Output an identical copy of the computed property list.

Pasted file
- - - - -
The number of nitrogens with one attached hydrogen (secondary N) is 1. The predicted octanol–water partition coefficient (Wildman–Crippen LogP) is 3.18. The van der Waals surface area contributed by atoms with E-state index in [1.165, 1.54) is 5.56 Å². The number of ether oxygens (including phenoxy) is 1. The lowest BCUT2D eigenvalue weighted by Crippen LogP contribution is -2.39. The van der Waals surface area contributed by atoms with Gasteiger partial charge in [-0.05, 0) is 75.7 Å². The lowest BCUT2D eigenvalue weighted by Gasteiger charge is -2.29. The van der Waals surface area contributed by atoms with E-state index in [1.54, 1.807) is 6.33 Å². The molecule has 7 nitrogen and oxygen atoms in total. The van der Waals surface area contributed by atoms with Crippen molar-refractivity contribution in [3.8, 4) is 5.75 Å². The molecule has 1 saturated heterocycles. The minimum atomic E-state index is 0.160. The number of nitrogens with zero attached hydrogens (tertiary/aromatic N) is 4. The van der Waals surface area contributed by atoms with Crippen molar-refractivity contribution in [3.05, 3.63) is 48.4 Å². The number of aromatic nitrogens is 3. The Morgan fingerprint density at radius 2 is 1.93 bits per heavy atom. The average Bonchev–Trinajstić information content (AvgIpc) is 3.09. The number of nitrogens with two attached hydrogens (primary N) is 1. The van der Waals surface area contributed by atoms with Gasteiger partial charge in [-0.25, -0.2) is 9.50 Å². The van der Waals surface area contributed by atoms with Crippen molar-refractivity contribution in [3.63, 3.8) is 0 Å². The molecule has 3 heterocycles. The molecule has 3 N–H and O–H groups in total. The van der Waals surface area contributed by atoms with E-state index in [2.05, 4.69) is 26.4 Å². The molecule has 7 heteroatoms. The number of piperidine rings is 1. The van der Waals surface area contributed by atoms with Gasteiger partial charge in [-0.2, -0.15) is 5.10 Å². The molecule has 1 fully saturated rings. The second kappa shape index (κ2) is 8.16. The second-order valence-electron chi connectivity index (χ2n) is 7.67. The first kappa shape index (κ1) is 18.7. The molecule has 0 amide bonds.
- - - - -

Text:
The number of nitrogens with one attached hydrogen (secondary N) is 1. The predicted octanol–water partition coefficient (Wildman–Crippen LogP) is 3.18. The van der Waals surface area contributed by atoms with E-state index in [1.165, 1.54) is 5.56 Å². The number of ether oxygens (including phenoxy) is 1. The lowest BCUT2D eigenvalue weighted by Crippen LogP contribution is -2.39. The van der Waals surface area contributed by atoms with Gasteiger partial charge in [-0.05, 0) is 75.7 Å². The lowest BCUT2D eigenvalue weighted by Gasteiger charge is -2.29. The van der Waals surface area contributed by atoms with E-state index in [1.54, 1.807) is 6.33 Å². The molecule has 7 nitrogen and oxygen atoms in total. The van der Waals surface area contributed by atoms with Crippen molar-refractivity contribution in [3.8, 4) is 5.75 Å². The molecule has 1 saturated heterocycles. The minimum atomic E-state index is 0.160. The number of nitrogens with zero attached hydrogens (tertiary/aromatic N) is 4. The van der Waals surface area contributed by atoms with Crippen molar-refractivity contribution in [3.05, 3.63) is 48.4 Å². The number of aromatic nitrogens is 3. The Morgan fingerprint density at radius 2 is 1.93 bits per heavy atom. The average Bonchev–Trinajstić information content (AvgIpc) is 3.09. The number of nitrogens with two attached hydrogens (primary N) is 1. The van der Waals surface area contributed by atoms with Gasteiger partial charge in [-0.25, -0.2) is 9.50 Å². The van der Waals surface area contributed by atoms with Crippen molar-refractivity contribution in [3.63, 3.8) is 0 Å². The molecule has 3 heterocycles. The molecule has 3 N–H and O–H groups in total. The van der Waals surface area contributed by atoms with E-state index in [2.05, 4.69) is 26.4 Å². The molecule has 7 heteroatoms. The number of piperidine rings is 1. The van der Waals surface area contributed by atoms with Gasteiger partial charge in [-0.2, -0.15) is 5.10 Å². The molecule has 1 fully saturated rings. The second kappa shape index (κ2) is 8.16. The second-order valence-electron chi connectivity index (χ2n) is 7.67. The first kappa shape index (κ1) is 18.7. The molecule has 0 amide bonds.